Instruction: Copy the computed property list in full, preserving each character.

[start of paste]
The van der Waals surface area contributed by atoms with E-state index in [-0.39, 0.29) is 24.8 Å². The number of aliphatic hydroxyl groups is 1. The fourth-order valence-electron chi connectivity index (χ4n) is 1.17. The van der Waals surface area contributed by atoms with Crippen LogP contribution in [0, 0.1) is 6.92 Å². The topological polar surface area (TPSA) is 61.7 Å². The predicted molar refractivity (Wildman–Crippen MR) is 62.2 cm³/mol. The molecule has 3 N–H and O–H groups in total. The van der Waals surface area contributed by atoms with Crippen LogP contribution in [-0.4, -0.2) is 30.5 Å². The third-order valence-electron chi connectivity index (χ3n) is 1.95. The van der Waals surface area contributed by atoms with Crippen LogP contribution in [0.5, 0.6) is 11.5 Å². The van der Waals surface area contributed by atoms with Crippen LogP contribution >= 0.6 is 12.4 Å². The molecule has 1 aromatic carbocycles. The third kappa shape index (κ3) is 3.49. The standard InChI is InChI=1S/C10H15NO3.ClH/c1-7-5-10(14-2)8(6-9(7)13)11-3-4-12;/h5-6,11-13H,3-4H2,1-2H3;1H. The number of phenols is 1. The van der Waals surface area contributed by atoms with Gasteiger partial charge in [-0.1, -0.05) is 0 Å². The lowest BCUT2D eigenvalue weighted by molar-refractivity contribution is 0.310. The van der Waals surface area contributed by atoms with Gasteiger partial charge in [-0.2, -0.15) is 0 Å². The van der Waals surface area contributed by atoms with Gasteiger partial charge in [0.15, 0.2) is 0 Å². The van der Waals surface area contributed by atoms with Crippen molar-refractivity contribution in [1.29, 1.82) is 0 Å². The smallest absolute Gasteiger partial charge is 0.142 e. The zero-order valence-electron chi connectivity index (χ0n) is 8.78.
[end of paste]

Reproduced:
The van der Waals surface area contributed by atoms with E-state index in [-0.39, 0.29) is 24.8 Å². The number of aliphatic hydroxyl groups is 1. The fourth-order valence-electron chi connectivity index (χ4n) is 1.17. The van der Waals surface area contributed by atoms with Crippen LogP contribution in [0, 0.1) is 6.92 Å². The topological polar surface area (TPSA) is 61.7 Å². The predicted molar refractivity (Wildman–Crippen MR) is 62.2 cm³/mol. The molecule has 3 N–H and O–H groups in total. The van der Waals surface area contributed by atoms with Crippen LogP contribution in [-0.4, -0.2) is 30.5 Å². The third-order valence-electron chi connectivity index (χ3n) is 1.95. The van der Waals surface area contributed by atoms with Crippen LogP contribution in [0.5, 0.6) is 11.5 Å². The van der Waals surface area contributed by atoms with Crippen LogP contribution >= 0.6 is 12.4 Å². The molecule has 1 aromatic carbocycles. The third kappa shape index (κ3) is 3.49. The standard InChI is InChI=1S/C10H15NO3.ClH/c1-7-5-10(14-2)8(6-9(7)13)11-3-4-12;/h5-6,11-13H,3-4H2,1-2H3;1H. The number of phenols is 1. The van der Waals surface area contributed by atoms with Gasteiger partial charge in [-0.1, -0.05) is 0 Å². The lowest BCUT2D eigenvalue weighted by molar-refractivity contribution is 0.310. The van der Waals surface area contributed by atoms with Gasteiger partial charge in [-0.2, -0.15) is 0 Å². The van der Waals surface area contributed by atoms with Gasteiger partial charge in [0.15, 0.2) is 0 Å². The van der Waals surface area contributed by atoms with Crippen molar-refractivity contribution in [1.29, 1.82) is 0 Å². The smallest absolute Gasteiger partial charge is 0.142 e. The zero-order valence-electron chi connectivity index (χ0n) is 8.78.